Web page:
Pages: 472 Size: 6x9
Illustrations: 19 black and white images
Reclaiming the Archive will convince a new generation of scholars of the continuing importance of feminist film studies.
— Sofia Bull
Reclaiming the Archive: Feminism and Film History brings together a diverse group of international feminist scholars to examine the intersections of feminism, history, and feminist theory in film. Editor Vicki Callahan has assembled essays that reflect a range of methodological approaches—including archival work, visual culture, reception studies, biography, ethno-historical studies, historiography, and textual analysis—by a diverse group of film and media studies scholars to prove that feminist theory, film history, and social practice are inevitably and productively intertwined.
Essays in Reclaiming the Archive investigate the different models available in feminist film history and how those feminist strategies might serve as paradigmatic for other sites of feminist intervention. Chapters have an international focus and range chronologically from early cinema to post-feminist texts, organized around the key areas of reception, stars, and authorship. A final section examines the very definitions of feminism (post-feminism), cinema (transmedia), and archives (virtual and online) in place today.
The essays in Reclaiming the Archive prove that a significant heritage of film studies lies in the study of feminism in film and feminist film theory. Scholars of film history and feminist studies will appreciate the breadth of work in this volume.
Reclaiming the Archive succeeds in making visible and valuable many themes, films, and individuals that have been
erased or discounted. This volume should become indispensible for equipping future scholars theoretically and methodologically and for offering them a richer archive integral to a new film history.
– Sue Brower, Journal of Film and Video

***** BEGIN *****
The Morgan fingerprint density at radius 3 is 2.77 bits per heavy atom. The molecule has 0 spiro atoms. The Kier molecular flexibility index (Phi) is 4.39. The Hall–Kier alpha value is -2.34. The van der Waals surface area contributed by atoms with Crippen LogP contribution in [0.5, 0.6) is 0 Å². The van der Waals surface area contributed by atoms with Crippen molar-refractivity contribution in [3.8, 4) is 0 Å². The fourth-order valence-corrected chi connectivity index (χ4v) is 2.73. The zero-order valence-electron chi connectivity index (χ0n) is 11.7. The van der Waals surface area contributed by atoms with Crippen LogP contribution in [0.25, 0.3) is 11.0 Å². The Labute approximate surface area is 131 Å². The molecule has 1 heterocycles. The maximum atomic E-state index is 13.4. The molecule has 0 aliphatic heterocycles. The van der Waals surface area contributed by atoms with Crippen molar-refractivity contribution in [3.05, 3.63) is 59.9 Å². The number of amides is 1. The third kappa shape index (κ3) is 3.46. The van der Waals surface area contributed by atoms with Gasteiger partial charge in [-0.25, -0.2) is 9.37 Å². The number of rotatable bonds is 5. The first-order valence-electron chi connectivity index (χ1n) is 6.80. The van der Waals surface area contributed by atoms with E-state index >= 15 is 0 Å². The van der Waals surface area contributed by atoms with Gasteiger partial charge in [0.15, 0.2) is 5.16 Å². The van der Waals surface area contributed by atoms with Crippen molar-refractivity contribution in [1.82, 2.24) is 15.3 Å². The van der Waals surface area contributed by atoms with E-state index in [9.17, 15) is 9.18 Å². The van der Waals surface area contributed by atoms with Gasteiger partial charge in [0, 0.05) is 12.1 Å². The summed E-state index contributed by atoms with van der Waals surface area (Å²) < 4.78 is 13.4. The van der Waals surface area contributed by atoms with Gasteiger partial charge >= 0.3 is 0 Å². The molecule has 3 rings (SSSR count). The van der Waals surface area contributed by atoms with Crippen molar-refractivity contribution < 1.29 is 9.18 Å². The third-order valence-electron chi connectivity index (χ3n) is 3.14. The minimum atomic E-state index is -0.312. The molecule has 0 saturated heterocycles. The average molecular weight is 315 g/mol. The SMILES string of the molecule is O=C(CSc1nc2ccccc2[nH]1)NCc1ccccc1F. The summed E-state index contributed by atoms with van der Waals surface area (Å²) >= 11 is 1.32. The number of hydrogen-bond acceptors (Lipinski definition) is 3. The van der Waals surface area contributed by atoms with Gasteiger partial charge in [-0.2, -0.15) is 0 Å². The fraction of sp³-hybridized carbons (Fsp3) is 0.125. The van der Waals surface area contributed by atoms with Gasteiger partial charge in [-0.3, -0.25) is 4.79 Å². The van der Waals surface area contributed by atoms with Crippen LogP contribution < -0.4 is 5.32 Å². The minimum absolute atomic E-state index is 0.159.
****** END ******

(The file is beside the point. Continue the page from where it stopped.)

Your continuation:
Reclaiming the Archive is an ambitious and comprehensive work.
– Diane Waldman, Jump Cut
Reclaiming the Archive is a landmark book that does a great deal to unify the large and disparate set of investigations in film history and feminist theory. This rich collection of cross-generational scholarship well reflects the diversity of questions and approaches that characterize feminist film studies."
– Diane Negra, professor of film studies and screen culture at University College Dublin
If you want to understand what feminism and feminist theory mean for film studies today, then Reclaiming the Archive is the book for you. This exciting collection explores how feminist film studies have defined and redefined the basic tenets of both film theory and film history, offering fresh perspectives on the various ways in which the cinema writes history."
– Judith Mayne, Distinguished Humanities Professor of French at Ohio State University
Reclaiming the Archive provides a useful snapshot of the myriad topics and methods of feminist film studies today. Demonstrating the importance and the variety of archival research occurring in the field, this unusually inclusive anthology addresses a wide range of agents and eras, from female screenwriters working in the silent era, to discourses of nostalgia in American romantic comedy to contemporary multimedia artists. Callahan's introductions to the sections, which include material on feminist reception history, authorship, early cinema, and the post-feminist future, provide useful summaries of the central issues in feminist film studies."
– Kelley Conway, associate professor of film at University of Wisconsin-Madison
Callahan and her contributors have established a strong sense of unity by so thoroughly intertwining the considerations of gender, sexuality, class, race and ethnicity. I am also confident that their attempt at 'presentifying' the field (p. 2) will pay off, and that Reclaiming the Archive will convince a new generation of scholars of the continuing importance of feminist film studies.
– Sofia Bull
Reclaiming the Archive contains essays by some of the major feminist critics of our era, such as Laura Mulvey, Annette Kuhn, Sumiko Higashi, and Shelley Stamp, as well as work by scholars known, in addition, for other types of research, like Janet Staiger."
– Lucy Fischer, professor of English and film studies at the University of Pittsburgh
Reclaiming the Archive succeeds in making visible and valuable many themes, films, and individuals that have been erased or discounted. This volume should become indispensable for equipping future scholars theoretically and methodologically and for offering them a richer archive integral to a new film history.
– Sue Brower, Journal of Film and Video